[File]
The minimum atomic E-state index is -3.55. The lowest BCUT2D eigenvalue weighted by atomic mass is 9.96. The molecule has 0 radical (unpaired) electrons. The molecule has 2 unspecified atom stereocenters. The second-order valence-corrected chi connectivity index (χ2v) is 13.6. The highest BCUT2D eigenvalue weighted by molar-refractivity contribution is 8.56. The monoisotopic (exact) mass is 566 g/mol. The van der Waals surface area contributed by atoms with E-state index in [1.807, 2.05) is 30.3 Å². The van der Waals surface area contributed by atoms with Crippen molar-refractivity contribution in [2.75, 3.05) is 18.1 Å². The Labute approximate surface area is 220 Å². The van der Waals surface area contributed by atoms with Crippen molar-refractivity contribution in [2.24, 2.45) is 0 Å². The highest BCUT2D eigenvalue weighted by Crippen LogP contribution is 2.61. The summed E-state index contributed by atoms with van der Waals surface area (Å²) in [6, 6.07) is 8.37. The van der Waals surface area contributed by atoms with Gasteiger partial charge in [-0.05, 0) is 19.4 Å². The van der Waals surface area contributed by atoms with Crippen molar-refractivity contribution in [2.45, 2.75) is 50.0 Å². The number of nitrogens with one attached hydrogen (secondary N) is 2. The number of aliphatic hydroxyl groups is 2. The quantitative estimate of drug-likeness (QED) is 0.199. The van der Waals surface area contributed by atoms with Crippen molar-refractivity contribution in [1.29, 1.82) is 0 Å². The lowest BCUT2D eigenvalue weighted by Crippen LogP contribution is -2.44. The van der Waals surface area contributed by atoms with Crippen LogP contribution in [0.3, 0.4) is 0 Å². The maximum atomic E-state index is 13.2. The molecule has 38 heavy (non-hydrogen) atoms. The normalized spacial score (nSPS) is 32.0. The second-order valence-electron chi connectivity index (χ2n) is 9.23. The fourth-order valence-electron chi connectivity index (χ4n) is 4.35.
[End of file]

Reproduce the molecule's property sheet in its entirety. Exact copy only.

The minimum atomic E-state index is -3.55. The lowest BCUT2D eigenvalue weighted by atomic mass is 9.96. The molecule has 0 radical (unpaired) electrons. The molecule has 2 unspecified atom stereocenters. The second-order valence-corrected chi connectivity index (χ2v) is 13.6. The highest BCUT2D eigenvalue weighted by molar-refractivity contribution is 8.56. The monoisotopic (exact) mass is 566 g/mol. The van der Waals surface area contributed by atoms with E-state index in [1.807, 2.05) is 30.3 Å². The van der Waals surface area contributed by atoms with Crippen molar-refractivity contribution in [2.75, 3.05) is 18.1 Å². The Labute approximate surface area is 220 Å². The van der Waals surface area contributed by atoms with Crippen molar-refractivity contribution in [2.24, 2.45) is 0 Å². The highest BCUT2D eigenvalue weighted by Crippen LogP contribution is 2.61. The summed E-state index contributed by atoms with van der Waals surface area (Å²) in [6, 6.07) is 8.37. The van der Waals surface area contributed by atoms with Gasteiger partial charge in [-0.05, 0) is 19.4 Å². The van der Waals surface area contributed by atoms with Crippen molar-refractivity contribution in [2.45, 2.75) is 50.0 Å². The number of nitrogens with one attached hydrogen (secondary N) is 2. The number of aliphatic hydroxyl groups is 2. The quantitative estimate of drug-likeness (QED) is 0.199. The van der Waals surface area contributed by atoms with Crippen molar-refractivity contribution in [1.29, 1.82) is 0 Å². The lowest BCUT2D eigenvalue weighted by Crippen LogP contribution is -2.44. The van der Waals surface area contributed by atoms with Crippen LogP contribution in [0.3, 0.4) is 0 Å². The maximum atomic E-state index is 13.2. The molecule has 38 heavy (non-hydrogen) atoms. The normalized spacial score (nSPS) is 32.0. The second-order valence-electron chi connectivity index (χ2n) is 9.23. The fourth-order valence-electron chi connectivity index (χ4n) is 4.35.